Review: Seven Nights to Surrender (Art of Passion #1) by Jeanette Grey

Reviewed by Marlene

I have a lot of mixed feelings about this book. I picked it up because I love Jeanette Grey’s writing. I was first introduced to her through her science fiction romances, but I have also really liked her new adult romances. As in liked to the point where her Take What You Want made it on my Best Ebook Romances list at Library Journal in 2013.

Howsomever, Seven Nights to Surrender does not reach that height. The concept is good – a young woman comes to Paris to decide what she wants to do with the rest of her life – without giving in to the abusively dismissive voices in her head from her past. A young man is bumming around Paris, running away from his responsibilities and the nasty echoes of his own past.

Kate is searching for her future. Or more correctly, she is trying to find her own vision in her art, so that she feels justified in pursuing an MFA instead of a job as a corporate graphics designer. She knows what she wants, but is having a hard time mustering the faith in herself to believe that she should pursue it. Both her dad and her ex were emotional abusers, shooting down her confidence and her self-esteem at every turn, trying to keep her under their thumbs and dependant. It’s the trap her mother fell into with her father, and it’s the trap she nearly fell into with her ex. While she escaped before marrying the arsehole, she still hears his cutting remarks in her head, because they echo dear old dad’s so very well.

Rylan Bellamy is basically a rich kid on the run from his responsibilities. While he’s in his late 20s and not his early 20s, he’s still in Paris acting like a spoiled brat. Not that he doesn’t have cause to turn his back on his home, but there’s a time for wallowing and a time for “adulting up”. Rylan has been in Paris for a year, picking up tourists, wining and dining them on his Black Amex, and then letting them leave Paris with a smile on their faces, having kept him from thinking too much about his own empty life for a day or two.

When Rylan pulls his patented “pick up the tourist” shtick on Kate, he’s the one who is caught by it. She’s a struggling graduate student, but she has a purpose. Whatever Kate is, and whatever demons she is wrestling with, the one thing that Kate is not is empty. As much as Rylan is attracted to Kate physically, he is even more enamored by not just her pursuit of her dreams, but the fact that she has dreams to pursue.

So Rylan decides to show her the Paris that he loves and that she wants to absorb. In the process of taking her to art museums and watching her finally blossom as an artist and as a woman, Rylan compares the relatively “normal” life he is pretending to have with Kate against his real rich and empty lifestyle, and can’t let her go.

But he doesn’t tell her the truth, either. So while Kate is openly and honestly with Rylan, sharing her hopes, her dreams, her fears and yes, her body, Rylan is telling a huge whopping lie of omission. He’s pretended to be a normal guy on a normal budget, taking a bit of vacation to show a girl a good time.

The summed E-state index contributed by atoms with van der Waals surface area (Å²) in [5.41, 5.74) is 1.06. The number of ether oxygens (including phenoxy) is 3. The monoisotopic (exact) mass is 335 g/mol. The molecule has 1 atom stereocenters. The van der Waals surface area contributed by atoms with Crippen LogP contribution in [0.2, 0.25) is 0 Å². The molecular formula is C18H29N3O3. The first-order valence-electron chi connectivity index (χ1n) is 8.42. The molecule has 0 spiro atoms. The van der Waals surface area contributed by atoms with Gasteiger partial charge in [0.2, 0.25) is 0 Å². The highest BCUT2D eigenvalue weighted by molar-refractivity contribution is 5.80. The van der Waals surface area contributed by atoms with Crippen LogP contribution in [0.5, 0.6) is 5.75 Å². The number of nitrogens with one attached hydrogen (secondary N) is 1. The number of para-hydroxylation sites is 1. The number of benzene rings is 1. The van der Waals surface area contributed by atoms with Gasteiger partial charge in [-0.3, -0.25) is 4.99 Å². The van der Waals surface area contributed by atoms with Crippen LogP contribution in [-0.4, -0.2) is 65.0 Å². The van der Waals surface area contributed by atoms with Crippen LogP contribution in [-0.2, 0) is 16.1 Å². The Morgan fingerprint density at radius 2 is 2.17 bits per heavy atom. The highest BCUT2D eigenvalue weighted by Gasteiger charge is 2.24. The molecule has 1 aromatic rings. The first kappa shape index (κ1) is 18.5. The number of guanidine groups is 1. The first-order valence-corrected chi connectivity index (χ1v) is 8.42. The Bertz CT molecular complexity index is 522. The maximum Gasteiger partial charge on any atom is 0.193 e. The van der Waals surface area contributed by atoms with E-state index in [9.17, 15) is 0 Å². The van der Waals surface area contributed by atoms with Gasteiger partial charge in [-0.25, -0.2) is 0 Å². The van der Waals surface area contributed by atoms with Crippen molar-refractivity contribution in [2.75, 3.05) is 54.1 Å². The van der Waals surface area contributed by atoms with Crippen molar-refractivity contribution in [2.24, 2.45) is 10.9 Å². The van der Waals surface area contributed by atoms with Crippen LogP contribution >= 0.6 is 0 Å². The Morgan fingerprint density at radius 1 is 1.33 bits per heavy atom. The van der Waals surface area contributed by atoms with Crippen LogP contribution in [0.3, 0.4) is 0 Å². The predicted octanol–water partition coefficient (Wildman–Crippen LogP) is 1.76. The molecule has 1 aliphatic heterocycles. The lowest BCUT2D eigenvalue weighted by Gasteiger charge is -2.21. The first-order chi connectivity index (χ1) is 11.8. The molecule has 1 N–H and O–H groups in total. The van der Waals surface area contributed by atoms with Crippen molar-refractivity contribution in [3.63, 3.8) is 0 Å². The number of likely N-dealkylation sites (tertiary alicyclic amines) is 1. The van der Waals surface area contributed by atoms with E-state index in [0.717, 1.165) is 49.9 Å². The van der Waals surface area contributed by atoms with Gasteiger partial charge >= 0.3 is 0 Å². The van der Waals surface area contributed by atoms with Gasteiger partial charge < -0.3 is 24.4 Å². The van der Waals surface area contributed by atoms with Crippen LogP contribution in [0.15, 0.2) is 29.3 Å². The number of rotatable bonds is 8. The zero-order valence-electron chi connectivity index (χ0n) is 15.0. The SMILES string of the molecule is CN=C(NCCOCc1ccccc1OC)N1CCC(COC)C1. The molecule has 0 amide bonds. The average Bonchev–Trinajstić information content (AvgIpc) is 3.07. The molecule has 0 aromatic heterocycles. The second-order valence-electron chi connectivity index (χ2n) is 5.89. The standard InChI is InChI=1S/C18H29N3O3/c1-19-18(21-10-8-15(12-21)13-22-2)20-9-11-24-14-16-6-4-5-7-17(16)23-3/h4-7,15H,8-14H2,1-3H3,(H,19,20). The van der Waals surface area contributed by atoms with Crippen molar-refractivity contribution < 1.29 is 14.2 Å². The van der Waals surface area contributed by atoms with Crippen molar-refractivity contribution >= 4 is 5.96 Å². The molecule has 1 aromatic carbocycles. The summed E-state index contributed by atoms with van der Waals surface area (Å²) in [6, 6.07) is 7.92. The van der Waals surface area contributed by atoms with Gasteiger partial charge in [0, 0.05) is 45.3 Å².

The truth is that he is a trust fund baby and that his family name is filled with scandal. He has the opportunity to make things right, but he is too busy blaming all his disappointments on his own dear old dad to grow up and take responsibility for his own actions.

When the truth comes out, Kate is broken-hearted and feels betrayed. But it finally shocks Rylan back to life. It just may be too late.

As I said early on, the concept of this story is lovely. The problems come a bit in the execution. On the one hand, this story happens because these two fall into insta-lust, and both of them are immature enough to mistake it for insta-love. At the same time, it’s also a slow-build story, as Kate takes her time trusting Rylan, as she should. The emotions come on fast, the physical relationship takes a couple of days, which seems short, but it goes slowly in the story.

Because Rylan is protecting himself from the scandal that follows him, he doesn’t let people know who he really is. He doesn’t expect anyone to really touch him, and when Kate does, he’s already in too deep to back out of his lies. He’s correct that he is so far above her in the socio-economic sense that if she knew who he was, she would stay away from him out of self-preservation. But the lies he piles on, even though they are all lies of omission, dig him way too deep a rut to climb out of once she discovers the truth.

There’s also a big heaping helping of “magic peen” in this story. Kate finds her true artistic vision because she falls in love/lust with Rylan, and he’s more than experienced enough at sex for her to finally discover that it can be good. In fact, it can be fantastic. But her sexual awakening gets tied in to her artistic awakening in a way that makes her seem lesser, as though she needs regular applications of the magic peen in order to retain her artistic vision.

On the one hand, part of the way the story ends is terrific – Rylan comes home and faces all the responsibilities he’s been ducking for the last year plus. On the other hand, he’s chasing Kate after he’s already not just broken her heart, but totally screwed her over, planning to wear her resistance down so she’ll take his lying ass back. The romanticism of his pursuit feels a bit over the top, but I suppose we’ll all see in the next book. But because this story ends on this massive cliffhanger, it feels incomplete.

I give Seven Nights to Surrender a B-

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